Brothers (2009)

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Movie Review written by: Born Movie Reviews
RT Critics Rating: 6.1/10

Born Movie Reviews' Rating: 8/10

BROTHERS (2009) - Jim Sheridan

The war genre has constantly been expressed in diverting ways from Hollywood. Generally, the genre is split into two types: Films that center on the soldiers fighting on the battlefield, and films that center on the veterans adjusting to life at home after returning from the war. For the latter one, it is much more difficult to captivate our hearts. In 1946, The Best Years of Our Lives was awarded Best Picture. It was a masterwork of storytelling, revolving around three United States servicemen trying to piece their lives back together after coming home from the Second World War. For many decades, the film was renowned as one of the greatest veteran movies of all time.

It is now 2009, and times have changed. The movie industry has shifted into visual-effect-driven films, intriguing the eye and lacking good narratives. But then came along Brothers, a film that came out as an old-fashioned rebellion from all the other action films in the 2000s decade. The film was released as an ambitious attempt of portraying the veteran returning home storyline, but this time about Afghanistan, modernizing the war background.

Based on the 2004 Danish film BrødreBrothers revolves around Sam Cahill (Tobey Maguire) and his brother Tommy (Jake Gyllenhaal). A Marine captain about to embark on his fourth tour of duty, Sam is a faithful family man married to his high school sweetheart, Grace (Natalie Portman), with whom he has two young daughters, Isabelle and Maggie. Tommy is just released from jail for armed robbery, not long before Sam departs for Afghanistan. The film follows Tommy and Grace's relationship after hearing the news that Sam's helicopter crashed, and finally revolves around the trio when Sam returns home traumatized.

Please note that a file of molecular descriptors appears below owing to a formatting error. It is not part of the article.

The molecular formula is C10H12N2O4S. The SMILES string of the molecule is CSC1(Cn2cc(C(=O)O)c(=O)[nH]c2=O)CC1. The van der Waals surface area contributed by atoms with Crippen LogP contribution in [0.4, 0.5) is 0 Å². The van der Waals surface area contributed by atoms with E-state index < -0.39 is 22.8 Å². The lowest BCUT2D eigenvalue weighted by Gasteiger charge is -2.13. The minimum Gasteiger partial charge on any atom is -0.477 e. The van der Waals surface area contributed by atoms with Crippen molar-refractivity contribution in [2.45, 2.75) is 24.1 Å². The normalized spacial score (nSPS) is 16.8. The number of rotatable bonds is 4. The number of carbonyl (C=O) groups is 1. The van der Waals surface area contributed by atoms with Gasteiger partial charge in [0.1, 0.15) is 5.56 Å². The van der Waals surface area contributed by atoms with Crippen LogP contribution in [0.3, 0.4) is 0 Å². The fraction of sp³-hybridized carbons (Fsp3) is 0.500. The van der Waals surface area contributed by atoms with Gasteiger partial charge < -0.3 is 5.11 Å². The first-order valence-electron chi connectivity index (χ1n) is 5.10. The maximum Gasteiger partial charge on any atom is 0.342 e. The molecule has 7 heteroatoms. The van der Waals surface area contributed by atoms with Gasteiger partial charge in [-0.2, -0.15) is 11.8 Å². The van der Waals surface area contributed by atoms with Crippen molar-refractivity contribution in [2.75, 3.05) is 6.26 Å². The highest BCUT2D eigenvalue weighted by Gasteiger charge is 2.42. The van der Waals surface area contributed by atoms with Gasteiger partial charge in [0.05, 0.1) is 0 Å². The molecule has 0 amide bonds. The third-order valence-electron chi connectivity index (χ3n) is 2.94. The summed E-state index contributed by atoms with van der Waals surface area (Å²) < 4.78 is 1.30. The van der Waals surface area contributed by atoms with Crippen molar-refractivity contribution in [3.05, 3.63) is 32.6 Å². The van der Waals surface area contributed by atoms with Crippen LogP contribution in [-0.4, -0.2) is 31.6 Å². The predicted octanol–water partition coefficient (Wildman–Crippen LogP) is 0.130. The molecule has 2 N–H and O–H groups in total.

On a technical basis, Brothers comes forth as an old-fashioned drama that relies on terrific performances and a well-written script with appealing cinematography. Despite the film's mediocre editing, Brothers manages to easily pace itself to keep the audience interested. It may appear as cliche, but the heart of Brothers is a fruitful exploration of family relationships, reminding us of the reason why we fell in love withThe Best Years of Our Lives. Themes like responsibility, loyalty, bitterness, jealousy, and guilt drive the film to cinema's most emotional levels. Director Sheridan approaches with great talent. Instead of indulging the film into conventional conflicts, he fleshes out the characters first, letting everything else naturally unfold through the three lead performances.

Gyllenhaal and Portman are both at their very best here. With character facial expressions speaking louder than words, Brothers is a fine reminder of just how astonishing an actor Gyllenhaal can be. Portman is uniformly perfect, convincing and sympathetic, similar to her other renowned performances such as in V For Vendetta. With the help of two sensational female children as her daughters, Portman brings the suburban mother to life. Although their character personalities contrast, Portman and Gyllenhaal develop easy engaging chemistry, both mourning over the "death" of Sam. For the majority of the movie, this pair sits as the leading coup, driving the emotions and raising the suspense to the compelling finale. But the true heart of Brothers is, to my greatest amazement, Tobey Maguire.